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US Carries Out First Airdrop Of Humanitarian Aid Into Gaza

On March 2, US carries out first airdrop of humanitarian aid into Gaza. This came after the deaths of Palestinians waiting in line for food, which showed how bad things were getting for people living in the crowded coastal region after months of Israeli military operations.

Author:Suleman Shah
Reviewer:Han Ju
Mar 04, 2024
On March 2, US carries out first airdrop of humanitarian aid into Gaza. This came after the deaths of Palestinians waiting in line for food, which showed how bad things were getting for people living in the crowded coastal region after months of Israeli military operations.
Aid has already been dropped from the sky into Gaza by Jordan, France, and other countries. The U.N. Office for the Coordination of Humanitarian Affairs says that 576,000 people, or 25% of the population, are just one step away from starvation.
Three C-130cargo planes from Air Forces Central conducted the airdrop, releasing 66 bundles containing approximately 38,000 Meals Ready to Eat (MREs) on the beach along the territory's Mediterranean coast.
President Joe Biden, authorizing the mission, expressed urgency in a statement on X, stating:
The amount of aid flowing to Gaza is not nearly enough, and we will continue to pull out every stop we can to get more aid in.- Joe Biden
The airdrop, coordinated with the Royal Jordanian Air Force, is anticipated to be the first of many, as the dire situation in Gaza continues to unfold. U.S. Central Command reported that the operation involved a collaboration of U.S. Air Force and RJAF C-130 aircraft, along with Army Soldiers specializing in aerial supply deliveries.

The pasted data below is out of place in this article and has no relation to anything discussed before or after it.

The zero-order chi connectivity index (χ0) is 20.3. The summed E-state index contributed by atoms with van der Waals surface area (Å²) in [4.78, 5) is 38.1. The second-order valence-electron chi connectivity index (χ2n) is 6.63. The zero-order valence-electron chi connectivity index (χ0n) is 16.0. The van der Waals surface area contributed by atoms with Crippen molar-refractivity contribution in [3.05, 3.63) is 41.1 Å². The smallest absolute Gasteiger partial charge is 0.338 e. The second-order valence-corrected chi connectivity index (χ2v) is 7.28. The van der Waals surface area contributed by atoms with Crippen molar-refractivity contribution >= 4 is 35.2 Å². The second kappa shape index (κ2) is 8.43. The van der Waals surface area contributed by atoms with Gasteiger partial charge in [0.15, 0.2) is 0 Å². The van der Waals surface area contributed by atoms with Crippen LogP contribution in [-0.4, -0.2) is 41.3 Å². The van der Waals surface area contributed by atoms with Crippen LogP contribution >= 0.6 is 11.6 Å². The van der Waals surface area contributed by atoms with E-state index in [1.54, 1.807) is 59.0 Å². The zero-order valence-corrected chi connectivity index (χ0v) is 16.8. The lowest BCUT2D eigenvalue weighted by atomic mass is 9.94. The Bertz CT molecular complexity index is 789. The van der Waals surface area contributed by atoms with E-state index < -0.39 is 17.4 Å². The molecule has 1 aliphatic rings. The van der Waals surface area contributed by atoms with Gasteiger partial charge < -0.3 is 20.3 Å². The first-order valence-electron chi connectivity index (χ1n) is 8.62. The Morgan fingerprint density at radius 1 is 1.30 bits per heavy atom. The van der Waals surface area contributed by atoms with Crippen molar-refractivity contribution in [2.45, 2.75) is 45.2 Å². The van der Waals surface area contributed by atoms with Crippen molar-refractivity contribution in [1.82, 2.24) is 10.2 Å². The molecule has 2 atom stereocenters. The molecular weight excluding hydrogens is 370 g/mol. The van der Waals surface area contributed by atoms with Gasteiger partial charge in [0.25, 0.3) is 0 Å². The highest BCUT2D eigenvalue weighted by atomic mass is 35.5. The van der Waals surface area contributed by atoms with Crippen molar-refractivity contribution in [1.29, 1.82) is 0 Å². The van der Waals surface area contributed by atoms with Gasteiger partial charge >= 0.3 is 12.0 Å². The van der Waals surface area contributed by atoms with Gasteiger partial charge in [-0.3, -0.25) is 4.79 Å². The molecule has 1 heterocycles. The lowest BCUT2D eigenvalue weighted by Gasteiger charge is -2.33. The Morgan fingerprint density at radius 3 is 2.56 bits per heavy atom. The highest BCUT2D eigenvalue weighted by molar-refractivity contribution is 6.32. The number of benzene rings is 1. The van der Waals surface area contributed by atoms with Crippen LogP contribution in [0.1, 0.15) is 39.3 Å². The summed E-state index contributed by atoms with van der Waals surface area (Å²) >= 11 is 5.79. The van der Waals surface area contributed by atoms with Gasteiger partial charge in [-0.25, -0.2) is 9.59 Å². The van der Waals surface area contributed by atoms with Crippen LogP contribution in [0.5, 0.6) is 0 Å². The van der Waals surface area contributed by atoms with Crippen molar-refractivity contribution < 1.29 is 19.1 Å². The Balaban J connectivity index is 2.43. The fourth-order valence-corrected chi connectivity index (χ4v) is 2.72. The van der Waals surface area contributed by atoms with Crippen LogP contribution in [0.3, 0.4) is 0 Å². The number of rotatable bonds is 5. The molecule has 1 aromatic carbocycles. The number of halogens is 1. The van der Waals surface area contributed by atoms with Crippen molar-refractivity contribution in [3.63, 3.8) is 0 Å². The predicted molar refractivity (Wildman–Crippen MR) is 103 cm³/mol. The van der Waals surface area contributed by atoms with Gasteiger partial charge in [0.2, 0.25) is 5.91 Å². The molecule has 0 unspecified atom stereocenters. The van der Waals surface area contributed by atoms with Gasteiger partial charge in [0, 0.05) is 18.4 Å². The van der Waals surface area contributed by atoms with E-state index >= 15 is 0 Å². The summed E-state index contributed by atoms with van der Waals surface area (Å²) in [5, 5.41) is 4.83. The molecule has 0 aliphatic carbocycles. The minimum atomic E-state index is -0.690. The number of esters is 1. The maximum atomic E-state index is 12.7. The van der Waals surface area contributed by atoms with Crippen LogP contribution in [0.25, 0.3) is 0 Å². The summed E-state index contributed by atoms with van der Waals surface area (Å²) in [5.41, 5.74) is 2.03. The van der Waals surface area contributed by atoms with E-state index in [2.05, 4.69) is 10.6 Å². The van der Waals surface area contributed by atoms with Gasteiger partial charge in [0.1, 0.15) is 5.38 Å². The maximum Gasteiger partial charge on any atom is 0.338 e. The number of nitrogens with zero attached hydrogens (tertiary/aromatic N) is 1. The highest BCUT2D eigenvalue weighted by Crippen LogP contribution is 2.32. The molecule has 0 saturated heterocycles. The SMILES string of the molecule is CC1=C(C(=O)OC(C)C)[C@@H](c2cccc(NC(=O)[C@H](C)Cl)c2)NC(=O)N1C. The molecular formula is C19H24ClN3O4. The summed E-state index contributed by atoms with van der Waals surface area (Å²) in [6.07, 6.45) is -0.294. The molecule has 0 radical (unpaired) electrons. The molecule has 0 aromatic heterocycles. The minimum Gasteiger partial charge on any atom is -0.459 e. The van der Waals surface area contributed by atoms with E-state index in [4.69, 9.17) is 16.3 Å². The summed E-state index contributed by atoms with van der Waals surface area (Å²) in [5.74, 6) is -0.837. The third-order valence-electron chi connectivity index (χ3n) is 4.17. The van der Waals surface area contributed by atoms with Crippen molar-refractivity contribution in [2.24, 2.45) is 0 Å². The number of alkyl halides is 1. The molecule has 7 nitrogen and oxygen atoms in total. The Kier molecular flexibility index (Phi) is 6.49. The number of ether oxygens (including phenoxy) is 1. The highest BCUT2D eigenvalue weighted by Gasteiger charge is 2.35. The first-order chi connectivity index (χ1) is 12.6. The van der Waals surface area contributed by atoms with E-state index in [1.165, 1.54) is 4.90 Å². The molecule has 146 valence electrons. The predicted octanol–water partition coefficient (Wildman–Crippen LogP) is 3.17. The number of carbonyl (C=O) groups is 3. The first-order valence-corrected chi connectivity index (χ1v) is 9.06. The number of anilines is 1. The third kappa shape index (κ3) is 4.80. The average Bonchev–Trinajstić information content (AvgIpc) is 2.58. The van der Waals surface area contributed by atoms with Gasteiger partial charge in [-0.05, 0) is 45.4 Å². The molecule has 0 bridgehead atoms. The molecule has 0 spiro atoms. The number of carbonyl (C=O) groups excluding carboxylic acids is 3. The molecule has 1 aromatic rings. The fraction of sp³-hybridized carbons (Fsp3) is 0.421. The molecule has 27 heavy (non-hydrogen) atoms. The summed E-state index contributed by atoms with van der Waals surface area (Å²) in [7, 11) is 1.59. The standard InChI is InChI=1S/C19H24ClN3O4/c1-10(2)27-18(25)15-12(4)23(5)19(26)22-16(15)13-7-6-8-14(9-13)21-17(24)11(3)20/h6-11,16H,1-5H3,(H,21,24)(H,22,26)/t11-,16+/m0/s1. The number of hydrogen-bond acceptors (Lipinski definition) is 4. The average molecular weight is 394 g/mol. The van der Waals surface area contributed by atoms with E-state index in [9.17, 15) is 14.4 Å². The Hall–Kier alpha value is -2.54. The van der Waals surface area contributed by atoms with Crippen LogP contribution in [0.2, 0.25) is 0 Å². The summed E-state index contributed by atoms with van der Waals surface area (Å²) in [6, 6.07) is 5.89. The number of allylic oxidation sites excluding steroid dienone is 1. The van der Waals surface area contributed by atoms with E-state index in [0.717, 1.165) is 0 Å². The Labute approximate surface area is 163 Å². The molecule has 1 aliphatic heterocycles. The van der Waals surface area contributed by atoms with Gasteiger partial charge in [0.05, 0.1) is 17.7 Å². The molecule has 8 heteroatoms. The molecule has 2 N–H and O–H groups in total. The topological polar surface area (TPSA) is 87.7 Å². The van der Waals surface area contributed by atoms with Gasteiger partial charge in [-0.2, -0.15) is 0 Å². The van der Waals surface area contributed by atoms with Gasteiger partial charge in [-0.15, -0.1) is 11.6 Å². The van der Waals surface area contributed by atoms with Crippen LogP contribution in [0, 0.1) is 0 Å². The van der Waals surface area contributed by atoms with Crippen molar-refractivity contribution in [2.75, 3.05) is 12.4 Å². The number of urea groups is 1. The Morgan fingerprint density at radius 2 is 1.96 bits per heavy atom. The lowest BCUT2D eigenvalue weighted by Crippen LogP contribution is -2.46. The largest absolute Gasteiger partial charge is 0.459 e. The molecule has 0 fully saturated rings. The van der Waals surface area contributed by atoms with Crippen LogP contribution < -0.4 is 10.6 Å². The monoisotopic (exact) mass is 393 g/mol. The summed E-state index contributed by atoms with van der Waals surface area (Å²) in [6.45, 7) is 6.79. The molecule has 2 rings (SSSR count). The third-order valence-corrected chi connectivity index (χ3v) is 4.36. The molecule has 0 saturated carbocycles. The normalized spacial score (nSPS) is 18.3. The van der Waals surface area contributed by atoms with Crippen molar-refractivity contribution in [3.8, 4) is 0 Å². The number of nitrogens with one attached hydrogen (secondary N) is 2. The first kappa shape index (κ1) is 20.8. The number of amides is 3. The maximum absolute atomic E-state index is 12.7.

The combined operation included U.S. Air Force and RJAF C-130 aircraft and respective Army Soldiers specialized in aerial delivery of supplies, built bundles and ensured the safe drop of food aid.- U.S. Central Command
Biden had announced the decision to air drop food to Gaza on Friday after the tragic incident on Thursday, where Palestinians, rushing for aid, faced fatal consequences. Health Ministry in Hamas-ruled Gaza reported at least 115 killed and hundreds wounded.
The Biden administration officials revealed that the airdropstrategically targeted locations perceived as safest for civilians to access aid. The U.S. monitored the sites, observing civilians distributing food among themselves after the airdrop.
White House national security spokesperson John Kirby emphasized that while airdrops address the immediate crisis, they are not a substitute for ground transport, which can efficiently transport larger volumes of aid. Kirby noted that planes have the advantage of swift deployment to specific locations, highlighting the C-130's capability to land in austere environments.
The C-130, widely recognized for delivering aid to remote locations, can airlift up to 42,000 pounds of cargo. Its crews are skilled in rigging cargo onto massive pallets for safe aerial deployment.